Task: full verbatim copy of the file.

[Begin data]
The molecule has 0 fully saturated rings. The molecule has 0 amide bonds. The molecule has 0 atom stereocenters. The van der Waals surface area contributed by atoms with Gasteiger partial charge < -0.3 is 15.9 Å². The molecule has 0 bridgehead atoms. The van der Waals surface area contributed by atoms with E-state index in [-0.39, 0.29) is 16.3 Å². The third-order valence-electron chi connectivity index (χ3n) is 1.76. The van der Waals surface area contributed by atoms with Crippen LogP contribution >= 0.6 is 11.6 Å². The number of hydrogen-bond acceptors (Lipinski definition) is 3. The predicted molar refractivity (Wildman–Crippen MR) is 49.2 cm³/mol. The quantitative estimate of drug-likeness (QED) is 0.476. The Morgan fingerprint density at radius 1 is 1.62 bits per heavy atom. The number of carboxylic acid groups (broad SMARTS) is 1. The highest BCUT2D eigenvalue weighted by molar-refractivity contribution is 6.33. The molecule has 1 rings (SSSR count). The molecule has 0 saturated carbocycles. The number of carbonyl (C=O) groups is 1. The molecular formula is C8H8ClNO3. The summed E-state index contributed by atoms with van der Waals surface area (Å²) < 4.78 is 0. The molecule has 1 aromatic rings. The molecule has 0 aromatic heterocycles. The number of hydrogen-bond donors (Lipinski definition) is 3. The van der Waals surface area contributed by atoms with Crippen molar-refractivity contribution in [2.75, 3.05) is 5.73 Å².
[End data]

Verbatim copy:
The molecule has 0 fully saturated rings. The molecule has 0 amide bonds. The molecule has 0 atom stereocenters. The van der Waals surface area contributed by atoms with Gasteiger partial charge < -0.3 is 15.9 Å². The molecule has 0 bridgehead atoms. The van der Waals surface area contributed by atoms with E-state index in [-0.39, 0.29) is 16.3 Å². The third-order valence-electron chi connectivity index (χ3n) is 1.76. The van der Waals surface area contributed by atoms with Crippen LogP contribution >= 0.6 is 11.6 Å². The number of hydrogen-bond acceptors (Lipinski definition) is 3. The predicted molar refractivity (Wildman–Crippen MR) is 49.2 cm³/mol. The quantitative estimate of drug-likeness (QED) is 0.476. The Morgan fingerprint density at radius 1 is 1.62 bits per heavy atom. The number of carboxylic acid groups (broad SMARTS) is 1. The highest BCUT2D eigenvalue weighted by molar-refractivity contribution is 6.33. The molecule has 1 rings (SSSR count). The molecule has 0 saturated carbocycles. The number of carbonyl (C=O) groups is 1. The molecular formula is C8H8ClNO3. The summed E-state index contributed by atoms with van der Waals surface area (Å²) < 4.78 is 0. The molecule has 1 aromatic rings. The molecule has 0 aromatic heterocycles. The number of hydrogen-bond donors (Lipinski definition) is 3. The van der Waals surface area contributed by atoms with Crippen molar-refractivity contribution in [2.75, 3.05) is 5.73 Å².